post #35 of 94
Quote:
Originally Posted by RichL View Post

 

There doesn't seem to be much correlation between living standards and taxes. Norway (high tax) ranked above the US. However, if you look at happiness, high tax countries dominate the top 10. There's an even stronger bias towards high tax once you look at education or health.

You are free to send in an extra 30% every year if that makes you feel happy.

post #36 of 94
Quote:
Originally Posted by RichL View Post

 

I think you're mistaking "fully approved by the government" with "complex accounting practices that the government is actively trying to shut down".

 

And just because it's legal doesn't mean that it's right. Paying no tax is sociopathic behaviour. If everyone did the same, society would collapse. And the more tax that the world's most profitable company doesn't pay, the more the rest of us pay.

 

Google, Amazon, Starbucks et al are no better.

 

In the U.S. there are lots of individuals who pay no taxes at all. Not only do they not pay any taxes, they get a check back from the government because they paid no taxes. It's called the earned income tax credit, all in the name of "fairness" of course. So are these individuals exhibiting sociopathic behavior too? Even though they make very little money shouldn't they pay their fair share too, even if they don't have to?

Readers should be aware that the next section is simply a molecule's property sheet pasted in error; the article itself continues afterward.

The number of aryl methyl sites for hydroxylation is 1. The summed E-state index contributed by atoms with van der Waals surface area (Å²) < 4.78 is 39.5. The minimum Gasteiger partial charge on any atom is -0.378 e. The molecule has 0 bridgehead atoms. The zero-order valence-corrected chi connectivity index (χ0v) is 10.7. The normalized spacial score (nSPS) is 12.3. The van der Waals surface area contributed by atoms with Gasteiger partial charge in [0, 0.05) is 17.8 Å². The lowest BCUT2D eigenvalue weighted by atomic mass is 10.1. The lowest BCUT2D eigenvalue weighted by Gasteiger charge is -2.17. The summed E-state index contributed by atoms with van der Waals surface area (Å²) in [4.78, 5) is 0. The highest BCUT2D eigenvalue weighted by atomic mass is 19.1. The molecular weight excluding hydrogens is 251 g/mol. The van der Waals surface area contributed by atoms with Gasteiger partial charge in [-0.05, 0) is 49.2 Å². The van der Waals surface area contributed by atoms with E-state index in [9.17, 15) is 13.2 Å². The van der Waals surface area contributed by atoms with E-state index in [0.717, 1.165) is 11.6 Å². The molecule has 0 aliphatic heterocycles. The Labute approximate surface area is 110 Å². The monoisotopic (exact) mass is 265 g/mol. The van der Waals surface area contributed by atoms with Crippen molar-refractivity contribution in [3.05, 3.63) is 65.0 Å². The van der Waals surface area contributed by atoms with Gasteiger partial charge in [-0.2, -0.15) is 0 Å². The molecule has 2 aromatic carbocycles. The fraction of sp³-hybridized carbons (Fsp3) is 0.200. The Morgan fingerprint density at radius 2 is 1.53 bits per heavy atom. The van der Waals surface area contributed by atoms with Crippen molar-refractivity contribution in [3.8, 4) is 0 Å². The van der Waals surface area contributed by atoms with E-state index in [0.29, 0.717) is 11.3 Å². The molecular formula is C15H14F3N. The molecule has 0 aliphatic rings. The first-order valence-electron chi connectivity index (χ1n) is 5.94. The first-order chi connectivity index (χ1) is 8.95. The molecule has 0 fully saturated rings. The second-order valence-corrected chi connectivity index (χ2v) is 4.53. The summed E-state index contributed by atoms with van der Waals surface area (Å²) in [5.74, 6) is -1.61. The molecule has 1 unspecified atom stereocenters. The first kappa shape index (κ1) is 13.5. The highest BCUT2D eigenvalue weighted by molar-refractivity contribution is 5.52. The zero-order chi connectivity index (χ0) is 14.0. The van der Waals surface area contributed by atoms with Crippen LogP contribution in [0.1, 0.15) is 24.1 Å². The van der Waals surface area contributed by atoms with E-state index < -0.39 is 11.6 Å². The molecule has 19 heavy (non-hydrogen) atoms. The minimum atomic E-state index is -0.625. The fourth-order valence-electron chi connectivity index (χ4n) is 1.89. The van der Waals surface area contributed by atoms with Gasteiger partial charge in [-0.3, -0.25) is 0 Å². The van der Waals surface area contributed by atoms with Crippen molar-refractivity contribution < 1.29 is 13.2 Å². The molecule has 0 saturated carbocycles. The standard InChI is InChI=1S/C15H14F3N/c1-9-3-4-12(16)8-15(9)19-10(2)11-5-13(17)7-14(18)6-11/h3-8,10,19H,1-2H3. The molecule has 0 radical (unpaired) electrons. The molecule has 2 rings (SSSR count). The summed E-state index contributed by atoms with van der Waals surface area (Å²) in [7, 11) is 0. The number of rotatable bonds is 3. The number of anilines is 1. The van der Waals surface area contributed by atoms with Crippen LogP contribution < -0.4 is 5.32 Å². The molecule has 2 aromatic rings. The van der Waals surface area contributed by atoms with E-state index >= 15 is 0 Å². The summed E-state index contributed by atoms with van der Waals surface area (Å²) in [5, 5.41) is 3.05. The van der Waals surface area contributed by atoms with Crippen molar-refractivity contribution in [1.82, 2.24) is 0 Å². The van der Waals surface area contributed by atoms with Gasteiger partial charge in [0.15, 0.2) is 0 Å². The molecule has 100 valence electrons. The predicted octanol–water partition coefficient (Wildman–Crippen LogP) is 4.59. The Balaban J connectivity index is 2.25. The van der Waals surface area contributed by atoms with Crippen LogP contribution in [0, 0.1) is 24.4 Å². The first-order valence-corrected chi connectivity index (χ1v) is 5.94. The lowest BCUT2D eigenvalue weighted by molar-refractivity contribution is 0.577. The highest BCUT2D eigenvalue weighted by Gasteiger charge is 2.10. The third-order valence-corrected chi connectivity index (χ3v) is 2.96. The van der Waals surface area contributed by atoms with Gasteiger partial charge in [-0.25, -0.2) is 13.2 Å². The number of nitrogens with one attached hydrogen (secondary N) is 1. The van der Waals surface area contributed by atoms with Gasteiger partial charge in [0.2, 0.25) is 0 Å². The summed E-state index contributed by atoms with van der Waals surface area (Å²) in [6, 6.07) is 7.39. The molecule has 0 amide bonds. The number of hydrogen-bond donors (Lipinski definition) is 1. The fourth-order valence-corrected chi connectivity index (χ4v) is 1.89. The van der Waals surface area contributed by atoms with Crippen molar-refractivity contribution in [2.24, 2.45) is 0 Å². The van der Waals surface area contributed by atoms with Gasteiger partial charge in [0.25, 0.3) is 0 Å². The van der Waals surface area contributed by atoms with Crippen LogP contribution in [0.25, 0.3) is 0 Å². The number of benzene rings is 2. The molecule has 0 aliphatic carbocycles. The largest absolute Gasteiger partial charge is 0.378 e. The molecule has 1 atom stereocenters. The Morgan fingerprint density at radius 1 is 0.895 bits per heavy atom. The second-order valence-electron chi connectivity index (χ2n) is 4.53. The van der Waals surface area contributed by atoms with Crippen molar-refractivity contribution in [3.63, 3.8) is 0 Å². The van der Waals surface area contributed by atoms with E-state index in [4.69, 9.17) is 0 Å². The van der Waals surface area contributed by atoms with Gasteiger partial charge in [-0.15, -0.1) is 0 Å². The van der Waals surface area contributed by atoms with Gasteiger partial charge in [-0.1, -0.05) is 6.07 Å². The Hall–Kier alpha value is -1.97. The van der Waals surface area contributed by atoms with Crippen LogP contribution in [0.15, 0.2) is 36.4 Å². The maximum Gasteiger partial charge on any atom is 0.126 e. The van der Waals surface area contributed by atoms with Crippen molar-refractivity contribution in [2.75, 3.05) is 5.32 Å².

I personally will take every legal deduction, use every legal loophole, delay payment as long as possible, to avoid paying one red cent more than I absolutely have to. If I could find a way to pay no taxes at all I would jump on it. If that makes me a sociopath then so be it. I'm proud to be on your evil list.

 

This debate is the classic battle between individualism and the hive mentality. The individualists cross over the mountain top and find new land. Then the hive shows up with its "community" mindset and screws it all up.

post #37 of 94
Quote:
Originally Posted by RichL View Post

I think you're mistaking "fully approved by the government" with "complex accounting practices that the government is actively trying to shut down".

And just because it's legal doesn't mean that it's right. Paying no tax is sociopathic behaviour. If everyone did the same, society would collapse. And the more tax that the world's most profitable company doesn't pay, the more the rest of us pay.

Google, Amazon, Starbucks et al are no better.

Dear UK,

You wrote the bloody laws in the first place. Write better laws.